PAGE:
Foolish Kings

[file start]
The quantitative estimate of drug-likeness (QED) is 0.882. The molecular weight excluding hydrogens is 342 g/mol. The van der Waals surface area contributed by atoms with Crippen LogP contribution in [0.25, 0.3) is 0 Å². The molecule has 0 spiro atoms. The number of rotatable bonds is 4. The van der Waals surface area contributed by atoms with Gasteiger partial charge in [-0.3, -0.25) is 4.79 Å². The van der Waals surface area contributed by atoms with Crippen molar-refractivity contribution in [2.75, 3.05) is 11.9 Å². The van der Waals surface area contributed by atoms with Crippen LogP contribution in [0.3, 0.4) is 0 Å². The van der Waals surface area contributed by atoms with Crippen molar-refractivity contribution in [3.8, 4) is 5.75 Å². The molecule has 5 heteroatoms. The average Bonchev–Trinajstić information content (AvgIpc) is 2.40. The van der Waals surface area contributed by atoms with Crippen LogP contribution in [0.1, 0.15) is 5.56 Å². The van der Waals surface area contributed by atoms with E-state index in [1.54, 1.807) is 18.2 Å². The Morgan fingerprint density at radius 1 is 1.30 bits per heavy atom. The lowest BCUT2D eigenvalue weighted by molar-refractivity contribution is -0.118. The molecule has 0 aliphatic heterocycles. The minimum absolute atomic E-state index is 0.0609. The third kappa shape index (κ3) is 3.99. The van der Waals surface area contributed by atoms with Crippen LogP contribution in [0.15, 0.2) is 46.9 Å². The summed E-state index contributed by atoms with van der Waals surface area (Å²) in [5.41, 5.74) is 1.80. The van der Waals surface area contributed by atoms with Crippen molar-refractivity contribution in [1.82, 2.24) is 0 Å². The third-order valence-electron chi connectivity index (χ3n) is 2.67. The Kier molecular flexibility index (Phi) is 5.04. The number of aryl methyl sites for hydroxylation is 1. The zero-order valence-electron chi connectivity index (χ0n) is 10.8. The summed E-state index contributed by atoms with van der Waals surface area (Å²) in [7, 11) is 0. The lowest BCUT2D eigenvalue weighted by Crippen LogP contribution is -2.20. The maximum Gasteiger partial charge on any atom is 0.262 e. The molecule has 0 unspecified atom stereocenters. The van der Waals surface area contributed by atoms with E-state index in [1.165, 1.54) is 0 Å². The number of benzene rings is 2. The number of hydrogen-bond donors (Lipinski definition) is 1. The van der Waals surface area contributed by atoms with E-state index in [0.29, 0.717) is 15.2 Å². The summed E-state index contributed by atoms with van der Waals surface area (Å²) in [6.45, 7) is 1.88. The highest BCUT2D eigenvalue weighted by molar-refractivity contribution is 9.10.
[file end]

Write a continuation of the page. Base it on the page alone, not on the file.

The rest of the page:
1 Kings 10-14; David the King of Judah is gone, the man who was after God’s own heart, gone. Solomon now reigns in his place, but not without conflict. Solomon as we read last week was an extravagant king. All the luxury he enjoyed came with a price. Solomon had too many women/wives. To keep them content and happy he constructed idols of their gods. The wisest man ever, in his last days forsook God. While there was peace on all the borders, there was an up rise brewing in the people. Now we read that Solomon did not use the people of Israel to do the work of construction, but the taxing seems to be the issue Israel objected to. When Solomon fades on the scene, Rehoboam his son asks for advise from two groups of people. I talked with the elders, and the elders told him to give relief from the taxation. Rehoboam then talked with his peers [younger generation] and they advised him to not to relief the burden, but increase it. I’m not much on looking at polls and surveys, but this is one time Rehoboam should have listened to the Elders. Enter Jeroboam – who rebels against the king. The people were ready [i.e. Israel] to leave. Rehoboam had other adversaries raised up by God. God was going to do a work – Jeroboam would rule over ten tribes and Rehoboam over two [Benjamin and Judah] only because of God’s word given to David. We have issues today with listening to various generations. Pastors and leaders are encouraged to give full audience to the Millennials and Gen X and Z people. I can’t think of a more volatile time in history. So many polls/surveys are being conducted to find out what people want and what they will support. Our own political system appears to be bankrupt, with socialism gaining more and more support. It is a sad few chapters we have to read this week. From a glorious reign of a king, to a divided kingdom. Jeroboam is so arrogant that he rejects God who gave him the ten tribes. He raises up Baal and Asherah idols for fear that the people will return to Jerusalem to worship and wind up staying. Our passage says that Jeroboam did more evil than all the fathers before him. There is a ray of hope – we hear the prophecy of Josiah being born. Albeit, the revival will only be temporary and superficial. This divided kingdoms of North and South, Judah and Israel will continue on until, the fall of Israel and Samaria around 722 BC. We will have kings like Hezekiah, Ammon, Ahab and the like. The idolatry and immorality will become so entrenched into the life of both kingdoms, God will scatter Israel, and send Judah into Babylonian captivity. 19 kings and one dynasty [Davidic] for Judah, but 19 kings and 19 dynasties for Israel in the North. How could such a blessed people forget so soon the blessings they received from Jehovah? I guess America could ask the same question. This point in history is filled with politics, immorality, deception and fear. Except the fear is not of the LORD, but of man. When I think of all the Father did to establish Israel as His people, and we as His Bride the Church, I am saddened because people knew better and still chose to satisfy their own fleshly appetites, rejecting God who literally “birthed” them into a people. Warning after warning is given for people to repent, yet the warning goes unheeded. We pray today for revival – revival of the Church, of the people of God. Yet there seems to be a demonic hold on mankind to continually reject the Savior Jesus. I wonder how log-suffering and merciful with God continue to be with us; Personally and collectively before He acts in judgment?

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